Why do we need to worry about sugar?
Sugar in the blood is not a bad thing on its own. In fact, without this important fuel we wouldn’t last very long. However, like most things, in the right amount we stay healthy, but when we have too little sugar or too much, that’s when problems arise. Our main method of procuring this fuel is eating and drinking. Anything we consume, our body breaks down into it’s most basic building blocks, glucose, which is sugar, being one of them. Once broken down, the body shuttles the glucose to where it’s needed. If you’re playing a game of tag, then you’re going to need glucose for your muscles. If you’re studying for a big test, then you need glucose for your brain. The blood is simply the highway system in your body that transports the glucose (along with many other things) throughout the body until it reaches it’s final destination.
What can we do?
We know that balance is important, but what are some easy and crucial things we can do to improve our blood sugar balance. One, you may have guessed, is being mindful of what you eat! Proper nutrition is really a cornerstone of good health. Start with eating a diet focused on good whole foods, which includes 5-10 servings of fruit and vegetables a day, whole grains (complex carbs), good proteins and healthy fats. Then avoiding excess sugar, like soft drinks. Did you know that there can be as many as 6-10 tbsp of sugar in 1 can of pop?
Another helpful trick is to have either protein or fat with each meal. Not only do they help you feel more full for longer, they also modulate the rush of sugar coming into the body. If we’re looking at a curve of blood sugar levels, this is what happens if we have sugar by itself, a big spike and then decline about an hour to a few hours later. This is why people who have a chocolate bar for their afternoon snack feel like they have lots of energy and focus for the first hour or so after, but end up feeling more tired later on when their blood sugar plummets. If you eat fat or protein with your other foods, it helps to temper this spike in blood sugar so you don’t have a huge increase and subsequent decrease of blood sugar and corresponding energy levels.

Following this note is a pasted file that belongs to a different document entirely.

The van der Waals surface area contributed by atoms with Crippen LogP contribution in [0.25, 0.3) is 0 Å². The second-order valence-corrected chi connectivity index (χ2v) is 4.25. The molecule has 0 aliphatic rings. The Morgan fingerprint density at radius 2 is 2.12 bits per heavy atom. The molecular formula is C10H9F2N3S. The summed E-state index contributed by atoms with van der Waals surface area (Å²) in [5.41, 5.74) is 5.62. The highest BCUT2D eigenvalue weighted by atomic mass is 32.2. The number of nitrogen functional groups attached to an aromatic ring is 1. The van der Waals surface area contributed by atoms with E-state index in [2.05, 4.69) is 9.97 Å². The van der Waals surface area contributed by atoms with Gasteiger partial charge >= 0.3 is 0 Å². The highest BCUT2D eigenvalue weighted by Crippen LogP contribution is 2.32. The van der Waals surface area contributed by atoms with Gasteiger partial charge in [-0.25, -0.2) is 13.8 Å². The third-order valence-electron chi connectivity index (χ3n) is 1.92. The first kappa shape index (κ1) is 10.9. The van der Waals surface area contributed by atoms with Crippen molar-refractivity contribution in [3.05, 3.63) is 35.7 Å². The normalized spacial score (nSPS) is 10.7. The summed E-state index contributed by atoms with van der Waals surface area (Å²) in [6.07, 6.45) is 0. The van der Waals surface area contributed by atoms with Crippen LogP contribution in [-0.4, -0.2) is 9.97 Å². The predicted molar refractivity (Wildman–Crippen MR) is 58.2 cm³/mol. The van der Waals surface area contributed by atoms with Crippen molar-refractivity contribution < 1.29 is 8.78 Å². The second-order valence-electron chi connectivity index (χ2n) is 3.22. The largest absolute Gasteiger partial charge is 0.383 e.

Blood sugar levels have a story to tell about our health, and every choice you make with your diet and lifestyle habits writes that story. Make sure you make the right choices for you: eat right, exercise and modify your stress. Your family and your future self will thank you for taking steps to ensure that your blood sugar story is writing about a long and healthy future.
Have questions about how you and your family can reduce your sugar intake? Ask me about it by emailing me through the 'contact me' section or give me a shout at the office. I'm here to help you achieve your best possible health.
Note: Talk to your Naturopathic Doctor today about getting assessed and treated if needed, and as always talk to your health care provider before beginning any new medication or supplement. This information is not meant to replace the advice/guidance of a medical professional, nor should it be acted upon by individuals unsupervised by the appropriate healthcare provider.
Silverthorn, D.U. 2010. Human Physiology An Integrated Approach. Fifth Edition. Pearson International Edition.
Stats Canada. 2016. Obesity in Canada: A Whole-of-Society Approach to a Healthier Canada: http://www.parl.gc.ca/content/sen/committee/421/SOCI/Reports/2016-02-25_Revised_report_Obesity_in_Canada_e.pdf
WebMD. Fit Jr. (2016). Just a Spoonful of Sugar Adds Up: http://fit.webmd.com/jr/food/pdf/pdf-sugar-adds-up
I am a Naturopathic Doctor and Doula providing care in the Kitchener-Waterloo area. I have a passion for helping people with their health issues and improving the birth experience for Moms, and their babies. I also have a life long love affair with soccer, curling, and the alto saxophone.